So complete a failure to arouse public interest in the telephone system was a bitter disappointment to Mr. Coy. But being a born hustler, he immediately sent out a competent canvasser to solicit contracts. This agent succeeded in ultimately securing over two hundred contracts, for which he was paid a commission of one dollar each. The first contract thus secured was that of the New Haven Flour Company for five telephones, including one in each of its stores and one in the residence of its manager, Mr. George E. Thompson.
Mr. Coy commenced installing the telephones in November and it was his intention to have had his exchange in operation early in December, 1877, but so numerous were the mechanical difficulties that had to be overcome, so many electrical problems required solving, and so slow were the shipments of telephones, that it was not until January 28, 1878, that the exchange was formally opened, the first service being given on January 21, to about thirty subscribers.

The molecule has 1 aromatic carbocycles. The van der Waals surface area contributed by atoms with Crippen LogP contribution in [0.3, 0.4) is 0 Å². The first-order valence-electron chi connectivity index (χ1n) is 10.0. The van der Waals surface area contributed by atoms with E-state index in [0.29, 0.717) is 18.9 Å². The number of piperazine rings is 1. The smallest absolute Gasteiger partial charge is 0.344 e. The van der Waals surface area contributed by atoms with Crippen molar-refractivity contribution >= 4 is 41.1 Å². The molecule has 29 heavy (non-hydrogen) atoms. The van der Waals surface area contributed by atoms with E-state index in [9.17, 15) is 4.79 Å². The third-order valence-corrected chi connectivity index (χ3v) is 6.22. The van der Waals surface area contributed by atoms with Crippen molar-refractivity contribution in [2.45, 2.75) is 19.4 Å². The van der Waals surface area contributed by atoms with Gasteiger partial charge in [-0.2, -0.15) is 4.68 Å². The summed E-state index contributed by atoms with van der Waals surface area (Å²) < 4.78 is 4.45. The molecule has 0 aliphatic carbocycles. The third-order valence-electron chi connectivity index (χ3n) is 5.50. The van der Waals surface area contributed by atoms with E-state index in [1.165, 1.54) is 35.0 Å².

Following the formal opening, the number of subscribers increased rapidly, and on February 21, 1878, appeared the first regular list of subscribers to a commercial telephone exchange. Fifty stations were listed. The second list appeared on March 9, 1878, less than three weeks after the first, and recorded about one hundred and twenty-five stations. On April 8, 1878, came the third list with two hundred and twenty-seven subscribers, including forty-two residences. Thenceforward there was a steady growth. In all these lists names only were shown. Numbering the subscribers to facilitate rapidity in securing connections was an afterthought. Even so late as April, 1880, and in so important a city as New York, the list of subscribers contained no telephone numbers, though there were about one thousand five hundred names distributed through six exchanges.